Given our underlying genetic similarity to each other, it’s possible to construct a reference genome that represents the shared stretches of DNA that comprise each human chromosome—this totals roughly 3 billion nucleotide bases. In genomics, variants are represented as bases that differ in a given individual relative to the reference sequence. For example, at a position on chromosome 21, there is a G instead of a T.
So how is a reference genome constructed? In the big picture, there are two important steps. First, stretches of DNA have to be empirically sequenced. The HGP spurred huge developments in high-throughput sequencing technology, which I’ve talked about here. Second, the individual sequencing reads need to be assembled into larger and larger stretches to fully cover individual chromosomes.
This is part of the beauty of genomic technology: it blends molecular biology and computer science to achieve absolutely incredible results. Modern sequencing instruments simultaneously sequence millions of fragments of DNA, and complex assembly algorithms stitch them together.
While the completion of the Human Genome Project was an enormous accomplishment, many problems were left on the table. To start, substantial portions of chromosomes weren’t actually finished because of technological limitations at the time. The initial reference was also singular by definition: it only contained one reference sequence for each chromosome—limiting our ability to accurately represent genetic variation as we will see. Despite these warts, the initial reference genome was a defining resource that made the birth of human genomics possible.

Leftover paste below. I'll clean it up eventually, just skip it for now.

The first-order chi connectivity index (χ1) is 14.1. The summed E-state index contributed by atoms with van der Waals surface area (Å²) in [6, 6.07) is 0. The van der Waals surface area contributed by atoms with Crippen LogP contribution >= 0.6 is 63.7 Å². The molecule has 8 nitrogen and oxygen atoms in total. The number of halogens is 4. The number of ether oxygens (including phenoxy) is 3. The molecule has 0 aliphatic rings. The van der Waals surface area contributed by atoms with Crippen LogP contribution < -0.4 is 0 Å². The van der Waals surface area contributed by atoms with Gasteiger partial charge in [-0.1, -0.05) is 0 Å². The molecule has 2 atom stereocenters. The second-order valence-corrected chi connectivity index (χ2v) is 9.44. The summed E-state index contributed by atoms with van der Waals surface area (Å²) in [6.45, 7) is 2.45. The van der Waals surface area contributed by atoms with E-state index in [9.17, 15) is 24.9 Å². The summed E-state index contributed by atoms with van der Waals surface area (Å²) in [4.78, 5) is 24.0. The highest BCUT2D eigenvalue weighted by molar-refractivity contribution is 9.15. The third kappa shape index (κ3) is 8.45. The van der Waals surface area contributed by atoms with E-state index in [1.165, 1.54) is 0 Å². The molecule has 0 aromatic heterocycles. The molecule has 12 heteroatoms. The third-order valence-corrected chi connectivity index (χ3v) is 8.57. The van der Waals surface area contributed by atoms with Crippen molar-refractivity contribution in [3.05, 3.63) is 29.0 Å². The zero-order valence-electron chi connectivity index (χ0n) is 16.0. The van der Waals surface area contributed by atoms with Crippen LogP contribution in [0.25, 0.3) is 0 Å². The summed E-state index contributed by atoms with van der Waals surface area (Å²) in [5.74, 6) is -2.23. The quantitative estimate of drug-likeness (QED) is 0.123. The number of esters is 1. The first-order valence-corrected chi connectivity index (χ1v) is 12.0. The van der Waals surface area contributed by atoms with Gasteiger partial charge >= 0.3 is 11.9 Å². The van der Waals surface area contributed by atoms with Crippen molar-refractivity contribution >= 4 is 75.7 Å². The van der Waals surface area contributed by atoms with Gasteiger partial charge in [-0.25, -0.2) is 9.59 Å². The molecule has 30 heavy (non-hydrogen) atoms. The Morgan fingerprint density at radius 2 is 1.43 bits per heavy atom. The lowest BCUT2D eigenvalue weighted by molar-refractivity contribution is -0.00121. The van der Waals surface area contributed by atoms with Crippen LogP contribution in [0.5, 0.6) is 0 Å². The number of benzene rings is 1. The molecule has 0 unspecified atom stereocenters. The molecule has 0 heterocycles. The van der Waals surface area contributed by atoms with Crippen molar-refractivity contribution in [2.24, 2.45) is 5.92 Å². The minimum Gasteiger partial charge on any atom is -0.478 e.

Where the T2T project took us
It’s hard to overstate the centrality of reference genomes within genomics. They underpin the majority of analysis that takes place within individual projects. When sequencing is used as a measurement technology, it is normally not used to do de novo assembly. Instead, the sequence reads are mapped to their position in the reference—like a lookup operation in a dictionary. Cheap sequencing and a quality reference genome have enabled scientists to ask an enormous variety of questions about gene regulation, genetic variation, cancer, immunology, development, you name it.
While the field took off, our reference map remained incomplete. This led to an inherent bias in analysis: you could only study regions present in the existing map. A new generation of genome explorers became increasingly fixated on the complex unmapped regions of chromosomes. This remained a massive technical bottleneck, until there was a new opening.